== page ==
The dog pauses, staring at their handler with an apparent, "Did you not see what I just said" look on their face. After a few more seconds, the dog decides a louder message must be delivered, and they begin to vigorously paw at the faux stone. The handler, not only annoyed, but thoroughly worried that the business staff will get upset, pulls their dog off the wall and urges them to continue working near the chair, practically pointing it out to the dog. The dog ping pongs back and forth between the chair and the wall, and clearly gets more and more frustrated as time goes on, but never alerts on one or other. After what seems like forever, a deflated and frustrated handler pulls the dog from the search, thinking the dog was simply "not being focused". The dog gets no reward for their effort, and no useful information they can use next time…except that their handler doesn't listen to them, odor apparently doesn't pay and the sniffing game in public kinda sucks.
I hope you can see how problematic all of this is. Dog #2 was absolutely, positively correct. However, their handler had no way of knowing that. They ignored their dog, which promoted an aggressive alert (which is bad), then pulled them off of odor (which is terrible), which then resulted in the dog being put into conflict (which is horrendous) and ended with the handler getting frazzled, frustrated and upset, wrapping up the search with no reward for their dog (bad, bad, bad, bad, bad and more bad).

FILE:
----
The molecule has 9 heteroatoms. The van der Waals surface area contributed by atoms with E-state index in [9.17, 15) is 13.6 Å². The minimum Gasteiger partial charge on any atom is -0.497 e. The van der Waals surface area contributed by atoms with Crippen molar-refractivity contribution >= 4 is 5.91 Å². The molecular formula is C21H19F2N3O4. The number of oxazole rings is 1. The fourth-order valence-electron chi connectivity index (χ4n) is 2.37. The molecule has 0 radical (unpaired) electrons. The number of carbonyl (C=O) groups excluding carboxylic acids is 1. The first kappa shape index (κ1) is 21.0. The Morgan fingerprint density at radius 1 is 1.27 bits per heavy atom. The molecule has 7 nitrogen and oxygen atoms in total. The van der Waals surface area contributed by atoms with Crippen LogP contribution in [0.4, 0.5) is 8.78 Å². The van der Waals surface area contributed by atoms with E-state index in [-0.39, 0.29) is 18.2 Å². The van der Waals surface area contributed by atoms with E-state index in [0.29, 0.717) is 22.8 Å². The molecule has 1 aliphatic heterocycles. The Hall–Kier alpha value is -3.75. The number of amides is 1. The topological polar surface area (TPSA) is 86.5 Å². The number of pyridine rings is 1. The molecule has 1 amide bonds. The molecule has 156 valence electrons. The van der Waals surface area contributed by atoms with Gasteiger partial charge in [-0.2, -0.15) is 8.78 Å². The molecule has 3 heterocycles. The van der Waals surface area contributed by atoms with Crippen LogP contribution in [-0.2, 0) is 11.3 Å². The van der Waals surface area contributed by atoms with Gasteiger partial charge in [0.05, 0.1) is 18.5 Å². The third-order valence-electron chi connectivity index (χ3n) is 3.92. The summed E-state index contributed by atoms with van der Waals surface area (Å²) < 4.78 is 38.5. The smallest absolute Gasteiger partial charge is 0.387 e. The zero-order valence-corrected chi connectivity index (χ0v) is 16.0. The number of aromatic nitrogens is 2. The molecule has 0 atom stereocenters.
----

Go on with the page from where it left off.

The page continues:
Moral of the story: always, now and forever, please place your scented q-tips inside an odor vessel (ie. metal tin, straw, lip balm container, graduated cylinder, etc.) whenever you are placing them in any search area.
The entirety of the Scent Work loving community will thank you.
Author: Dianna L. Santos, KPA-CTP, CPDT-KA, CNWI
Dianna has been training dogs professionally since 2011. She has done everything from teaching group training classes and private lessons, to specializing in working with fearful, reactive and aggressive dogs, to being a trial official and competition organization staff member.
Following a serious neck and back injury, Dianna was forced to retire from in-person dog training. But she was not ready to give up her passion! So, she created Pet Dog U, Dog Sport University and Scent Work University to provide outstanding online dog training to as many dog handlers, owners and trainers possible…regardless of where they live! Dianna is incredibly grateful to the amazingly talented group of instructors who have joined PDU, DSU and SWU and she looks forward to the continued growth of PDU, DSU and SWU and increased learning opportunities all of these online dog training platforms can provide.
In June 2021, Dianna and her business partner, Sean McMurray launched Cyber Scent Work, Inc., an organization that operates in the gray space between training and trialing in Scent Work. With Cyber Scent Work, Inc., handlers have the opportunity to earn Qs, titles and ribbons while also receiving helpful training advice regardless of whether they qualify or not! Be sure to check out Cyber Scent Work, Inc., you will be happy you did!